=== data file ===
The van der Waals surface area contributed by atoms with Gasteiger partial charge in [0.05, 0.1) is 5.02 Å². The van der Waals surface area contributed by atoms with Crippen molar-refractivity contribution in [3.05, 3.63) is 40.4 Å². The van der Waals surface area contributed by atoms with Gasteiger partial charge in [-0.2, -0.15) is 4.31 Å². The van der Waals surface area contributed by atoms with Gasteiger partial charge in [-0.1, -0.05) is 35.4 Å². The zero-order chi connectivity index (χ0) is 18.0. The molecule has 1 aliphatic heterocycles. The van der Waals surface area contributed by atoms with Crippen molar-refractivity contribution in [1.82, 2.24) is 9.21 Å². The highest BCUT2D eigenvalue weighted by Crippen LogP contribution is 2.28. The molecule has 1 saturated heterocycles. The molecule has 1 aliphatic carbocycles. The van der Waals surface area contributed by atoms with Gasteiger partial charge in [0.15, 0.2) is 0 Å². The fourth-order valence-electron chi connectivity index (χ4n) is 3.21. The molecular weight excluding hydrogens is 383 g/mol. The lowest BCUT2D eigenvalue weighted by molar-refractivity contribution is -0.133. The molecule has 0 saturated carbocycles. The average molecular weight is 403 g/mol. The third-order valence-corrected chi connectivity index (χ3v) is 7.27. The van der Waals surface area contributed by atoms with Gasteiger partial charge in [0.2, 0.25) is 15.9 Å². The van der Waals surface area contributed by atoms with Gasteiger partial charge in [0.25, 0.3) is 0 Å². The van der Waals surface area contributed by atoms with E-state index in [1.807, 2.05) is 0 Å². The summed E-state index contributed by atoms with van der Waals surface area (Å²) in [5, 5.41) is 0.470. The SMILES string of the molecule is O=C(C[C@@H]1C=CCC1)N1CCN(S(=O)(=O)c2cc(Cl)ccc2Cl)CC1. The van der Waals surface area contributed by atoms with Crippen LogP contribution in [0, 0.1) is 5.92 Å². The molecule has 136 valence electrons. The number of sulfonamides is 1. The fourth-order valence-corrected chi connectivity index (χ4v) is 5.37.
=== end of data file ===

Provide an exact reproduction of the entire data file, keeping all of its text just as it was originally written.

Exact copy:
The van der Waals surface area contributed by atoms with Gasteiger partial charge in [0.05, 0.1) is 5.02 Å². The van der Waals surface area contributed by atoms with Crippen molar-refractivity contribution in [3.05, 3.63) is 40.4 Å². The van der Waals surface area contributed by atoms with Gasteiger partial charge in [-0.2, -0.15) is 4.31 Å². The van der Waals surface area contributed by atoms with Gasteiger partial charge in [-0.1, -0.05) is 35.4 Å². The zero-order chi connectivity index (χ0) is 18.0. The molecule has 1 aliphatic heterocycles. The van der Waals surface area contributed by atoms with Crippen molar-refractivity contribution in [1.82, 2.24) is 9.21 Å². The highest BCUT2D eigenvalue weighted by Crippen LogP contribution is 2.28. The molecule has 1 saturated heterocycles. The molecule has 1 aliphatic carbocycles. The van der Waals surface area contributed by atoms with Gasteiger partial charge in [0.15, 0.2) is 0 Å². The fourth-order valence-electron chi connectivity index (χ4n) is 3.21. The molecular weight excluding hydrogens is 383 g/mol. The lowest BCUT2D eigenvalue weighted by molar-refractivity contribution is -0.133. The molecule has 0 saturated carbocycles. The average molecular weight is 403 g/mol. The third-order valence-corrected chi connectivity index (χ3v) is 7.27. The van der Waals surface area contributed by atoms with Gasteiger partial charge in [0.2, 0.25) is 15.9 Å². The van der Waals surface area contributed by atoms with Gasteiger partial charge in [0.25, 0.3) is 0 Å². The van der Waals surface area contributed by atoms with E-state index in [1.807, 2.05) is 0 Å². The summed E-state index contributed by atoms with van der Waals surface area (Å²) in [5, 5.41) is 0.470. The SMILES string of the molecule is O=C(C[C@@H]1C=CCC1)N1CCN(S(=O)(=O)c2cc(Cl)ccc2Cl)CC1. The van der Waals surface area contributed by atoms with Crippen LogP contribution in [0, 0.1) is 5.92 Å². The molecule has 136 valence electrons. The number of sulfonamides is 1. The fourth-order valence-corrected chi connectivity index (χ4v) is 5.37.